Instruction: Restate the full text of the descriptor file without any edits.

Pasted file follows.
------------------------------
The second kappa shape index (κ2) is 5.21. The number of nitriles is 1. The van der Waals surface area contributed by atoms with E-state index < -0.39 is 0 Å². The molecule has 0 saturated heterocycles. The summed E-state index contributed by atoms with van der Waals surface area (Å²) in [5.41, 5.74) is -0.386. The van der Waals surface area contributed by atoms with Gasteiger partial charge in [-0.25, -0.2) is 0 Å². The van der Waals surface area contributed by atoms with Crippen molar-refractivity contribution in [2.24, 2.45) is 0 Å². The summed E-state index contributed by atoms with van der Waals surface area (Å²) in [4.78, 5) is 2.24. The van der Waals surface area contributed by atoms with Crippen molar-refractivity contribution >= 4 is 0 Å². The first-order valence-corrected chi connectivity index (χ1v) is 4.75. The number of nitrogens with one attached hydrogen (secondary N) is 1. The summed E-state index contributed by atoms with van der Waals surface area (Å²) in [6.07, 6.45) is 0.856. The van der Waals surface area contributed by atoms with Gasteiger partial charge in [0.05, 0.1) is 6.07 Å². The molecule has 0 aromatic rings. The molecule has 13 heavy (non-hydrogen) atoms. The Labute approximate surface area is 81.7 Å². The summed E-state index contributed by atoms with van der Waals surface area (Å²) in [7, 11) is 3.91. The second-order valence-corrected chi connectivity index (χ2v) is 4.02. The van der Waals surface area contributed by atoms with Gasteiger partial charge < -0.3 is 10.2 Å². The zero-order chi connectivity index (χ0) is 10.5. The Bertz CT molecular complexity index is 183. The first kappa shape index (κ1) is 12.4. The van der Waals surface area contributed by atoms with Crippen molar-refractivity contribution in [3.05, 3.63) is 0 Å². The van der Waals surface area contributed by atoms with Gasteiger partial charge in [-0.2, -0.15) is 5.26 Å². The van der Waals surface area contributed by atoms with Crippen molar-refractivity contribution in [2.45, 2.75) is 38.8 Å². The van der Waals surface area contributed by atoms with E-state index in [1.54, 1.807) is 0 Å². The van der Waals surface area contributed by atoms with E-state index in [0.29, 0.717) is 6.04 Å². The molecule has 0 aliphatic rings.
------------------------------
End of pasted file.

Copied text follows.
The second kappa shape index (κ2) is 5.21. The number of nitriles is 1. The van der Waals surface area contributed by atoms with E-state index < -0.39 is 0 Å². The molecule has 0 saturated heterocycles. The summed E-state index contributed by atoms with van der Waals surface area (Å²) in [5.41, 5.74) is -0.386. The van der Waals surface area contributed by atoms with Gasteiger partial charge in [-0.25, -0.2) is 0 Å². The van der Waals surface area contributed by atoms with Crippen molar-refractivity contribution in [2.24, 2.45) is 0 Å². The summed E-state index contributed by atoms with van der Waals surface area (Å²) in [4.78, 5) is 2.24. The van der Waals surface area contributed by atoms with Crippen molar-refractivity contribution >= 4 is 0 Å². The first-order valence-corrected chi connectivity index (χ1v) is 4.75. The number of nitrogens with one attached hydrogen (secondary N) is 1. The summed E-state index contributed by atoms with van der Waals surface area (Å²) in [6.07, 6.45) is 0.856. The van der Waals surface area contributed by atoms with Gasteiger partial charge in [0.05, 0.1) is 6.07 Å². The molecule has 0 aromatic rings. The molecule has 13 heavy (non-hydrogen) atoms. The Labute approximate surface area is 81.7 Å². The summed E-state index contributed by atoms with van der Waals surface area (Å²) in [7, 11) is 3.91. The second-order valence-corrected chi connectivity index (χ2v) is 4.02. The van der Waals surface area contributed by atoms with Gasteiger partial charge < -0.3 is 10.2 Å². The zero-order chi connectivity index (χ0) is 10.5. The Bertz CT molecular complexity index is 183. The first kappa shape index (κ1) is 12.4. The van der Waals surface area contributed by atoms with Crippen molar-refractivity contribution in [3.05, 3.63) is 0 Å². The van der Waals surface area contributed by atoms with Gasteiger partial charge in [-0.2, -0.15) is 5.26 Å². The van der Waals surface area contributed by atoms with Crippen molar-refractivity contribution in [2.45, 2.75) is 38.8 Å². The van der Waals surface area contributed by atoms with E-state index in [1.54, 1.807) is 0 Å². The van der Waals surface area contributed by atoms with E-state index in [0.29, 0.717) is 6.04 Å². The molecule has 0 aliphatic rings.